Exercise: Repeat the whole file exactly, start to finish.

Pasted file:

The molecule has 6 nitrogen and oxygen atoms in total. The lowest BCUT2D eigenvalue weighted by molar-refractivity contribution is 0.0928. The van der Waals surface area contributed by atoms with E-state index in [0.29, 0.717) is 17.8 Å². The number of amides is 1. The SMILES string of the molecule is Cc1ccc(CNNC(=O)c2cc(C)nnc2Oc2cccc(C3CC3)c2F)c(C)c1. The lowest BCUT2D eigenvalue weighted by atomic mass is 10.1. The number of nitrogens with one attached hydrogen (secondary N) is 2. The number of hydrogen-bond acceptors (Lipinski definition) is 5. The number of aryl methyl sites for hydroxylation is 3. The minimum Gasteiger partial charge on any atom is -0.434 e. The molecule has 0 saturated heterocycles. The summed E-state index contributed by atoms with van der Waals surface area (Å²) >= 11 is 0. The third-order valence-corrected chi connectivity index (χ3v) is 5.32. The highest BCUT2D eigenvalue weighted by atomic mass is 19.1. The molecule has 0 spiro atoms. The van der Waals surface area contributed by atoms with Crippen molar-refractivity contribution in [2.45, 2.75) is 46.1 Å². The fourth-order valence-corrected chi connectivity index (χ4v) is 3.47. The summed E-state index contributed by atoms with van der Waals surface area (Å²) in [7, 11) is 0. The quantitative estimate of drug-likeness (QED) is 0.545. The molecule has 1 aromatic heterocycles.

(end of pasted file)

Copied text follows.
The molecule has 6 nitrogen and oxygen atoms in total. The lowest BCUT2D eigenvalue weighted by molar-refractivity contribution is 0.0928. The van der Waals surface area contributed by atoms with E-state index in [0.29, 0.717) is 17.8 Å². The number of amides is 1. The SMILES string of the molecule is Cc1ccc(CNNC(=O)c2cc(C)nnc2Oc2cccc(C3CC3)c2F)c(C)c1. The lowest BCUT2D eigenvalue weighted by atomic mass is 10.1. The number of nitrogens with one attached hydrogen (secondary N) is 2. The number of hydrogen-bond acceptors (Lipinski definition) is 5. The number of aryl methyl sites for hydroxylation is 3. The minimum Gasteiger partial charge on any atom is -0.434 e. The molecule has 0 saturated heterocycles. The summed E-state index contributed by atoms with van der Waals surface area (Å²) >= 11 is 0. The third-order valence-corrected chi connectivity index (χ3v) is 5.32. The highest BCUT2D eigenvalue weighted by atomic mass is 19.1. The molecule has 0 spiro atoms. The van der Waals surface area contributed by atoms with Crippen molar-refractivity contribution in [2.45, 2.75) is 46.1 Å². The fourth-order valence-corrected chi connectivity index (χ4v) is 3.47. The summed E-state index contributed by atoms with van der Waals surface area (Å²) in [7, 11) is 0. The quantitative estimate of drug-likeness (QED) is 0.545. The molecule has 1 aromatic heterocycles.